The Right of Aesthetic Realism to Be Known

Aesthetic Realism was founded by Eli Siegel in 1941

For Education to Fulfill Its Purpose

Dear Unknown Friends:

Here is part 9 of the great 1973 lecture Educational Method Is Poetic, by Eli Siegel. He is the educator who has explained what the purpose of education is: “to like the world through knowing it.” Because this purpose has not been consciously seen and pursued, and because the way to achieve it has not been known, and because the opposition to it in the human self has not been understood—education these centuries has not enabled people to like the world in the deepest sense. It has not stopped people from being cruel. That is why the knowledge of Aesthetic Realism is necessary for education to fulfill its purpose. In this issue I comment on the fact that for cruelty to end, humanity needs to learn from Aesthetic Realism about contempt.

A means to see this is a document that came my way recently. It concerns a tremendous form of human cruelty: slavery. But first I quote the principle in which Mr. Siegel describes contempt—that thing in self which he identified as the source of all injustice: “The greatest danger or temptation of man,” Mr. Siegel wrote, “is to get a false importance or glory from the lessening of things not himself; which lessening is Contempt.”

The document I refer to was printed in an 1861 newspaper. Someone of then cut it out, and the clipping was placed inside a book and saved there. Then several days ago, in my neighborhood where many homes are over 150 years old, someone threw out that book along with others. My friend Timothy Lynch found them, and so I read recently, on yellowed and crumbling newsprint, the “Address to the People of Maryland” by Governor Thomas H. Hicks, January 3, 1861. (The name of the newspaper does not appear on the part of the page I have, but the place of publication does: Frederick, Maryland — the city Whittier would write of two years later in his poem “Barbara Frietchie.”)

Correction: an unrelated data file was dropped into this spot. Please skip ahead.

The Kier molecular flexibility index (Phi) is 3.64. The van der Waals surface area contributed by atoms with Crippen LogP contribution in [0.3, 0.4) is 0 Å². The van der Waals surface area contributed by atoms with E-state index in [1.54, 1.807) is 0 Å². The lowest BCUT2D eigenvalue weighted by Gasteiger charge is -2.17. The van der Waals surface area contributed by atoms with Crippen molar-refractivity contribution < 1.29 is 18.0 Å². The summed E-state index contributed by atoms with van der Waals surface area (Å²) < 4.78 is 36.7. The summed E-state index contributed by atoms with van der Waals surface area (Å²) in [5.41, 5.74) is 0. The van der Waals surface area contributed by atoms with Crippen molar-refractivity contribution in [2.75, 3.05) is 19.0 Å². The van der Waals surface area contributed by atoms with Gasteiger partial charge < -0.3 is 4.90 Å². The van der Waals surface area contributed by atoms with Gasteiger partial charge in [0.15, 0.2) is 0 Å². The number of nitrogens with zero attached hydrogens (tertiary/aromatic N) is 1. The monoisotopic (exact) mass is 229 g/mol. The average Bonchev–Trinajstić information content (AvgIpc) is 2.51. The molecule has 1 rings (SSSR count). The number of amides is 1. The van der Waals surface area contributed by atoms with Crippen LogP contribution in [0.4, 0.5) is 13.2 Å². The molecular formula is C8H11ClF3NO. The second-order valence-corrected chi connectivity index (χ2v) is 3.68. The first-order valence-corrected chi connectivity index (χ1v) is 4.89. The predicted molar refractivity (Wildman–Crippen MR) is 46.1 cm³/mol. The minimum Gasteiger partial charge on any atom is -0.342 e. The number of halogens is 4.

What Mr. Hicks Address tells of is why he kept Maryland from seceding from the Union. After the election of Abraham Lincoln, 7 Southern states proclaimed themselves no longer of this nation; and then various Maryland state senators asked the governor to convene a special session of the legislature at which they could vote to secede too. Hicks refused. In the Address he gives his reasons. A Maryland on the side of the South would, he says, because of its proximity to the Capital, “inevitably become the chosen battle the event of civil war.” There would be, he writes, “loss of life,... ruinous depreciation of property”; and he continues:

As a border Slaveholding State she would especially suffer in the utter destruction of a cherished domestic institution with which all our sympathies are firmly united.

The “cherished institution” is slavery; and that is why I am commenting on this document. Mr. Hicks soon says more about it.

What Can We Cherish?

We know that slavery in all its horrors was loved by the South. But this governor’s words to his fellow citizens, which I am looking at in the same ink in which they read them in January 1861, can help make vivid what contempt is. So I quote two statements by Eli Siegel about contempt. They are the means of understanding how polite people, “nice” people, women who cradled babies in their arms, men ready to do favors for other men, not only didn’t object to the ownership of human beings but “cherished” it, had their “sympathies...firmly united” with it. The first statement is from Self and World:

The fact that most people have felt...they had the right to see other people and other objects in a way that seemed to go with comfort—this fact is the beginning of the injustice and pain of the world. It is contempt in its first universal, hideous form. [P. 3]

The second statement by Mr. Siegel is from James and the Children:

As soon as you have contempt, as soon as you don’t want to see another person as having the fulness that you have, you can rob that person, hurt that person, kill that person. [P. 55]

"The Fulness That You Have"

Hour after hour, people do not see other people as “having the fulness that [they] have.” One’s own feelings matter sharply; if one thinks of another person as having feelings at all, those feelings seem vague, far off, rather academic. How ordinary this is; but it is the beginning of giving oneself the right to do anything one wants to a person—for isn’t he less real than oneself? To give a person the same reality we give ourselves is very difficult; but we should hope to. I have learned from Aesthetic Realism that we should have a passionate worry, “I don’t see that person as having the fulness I have! This is terrible! I want to do all I can to remedy it!”; otherwise, under the proper circumstances, we will be capable of brutality.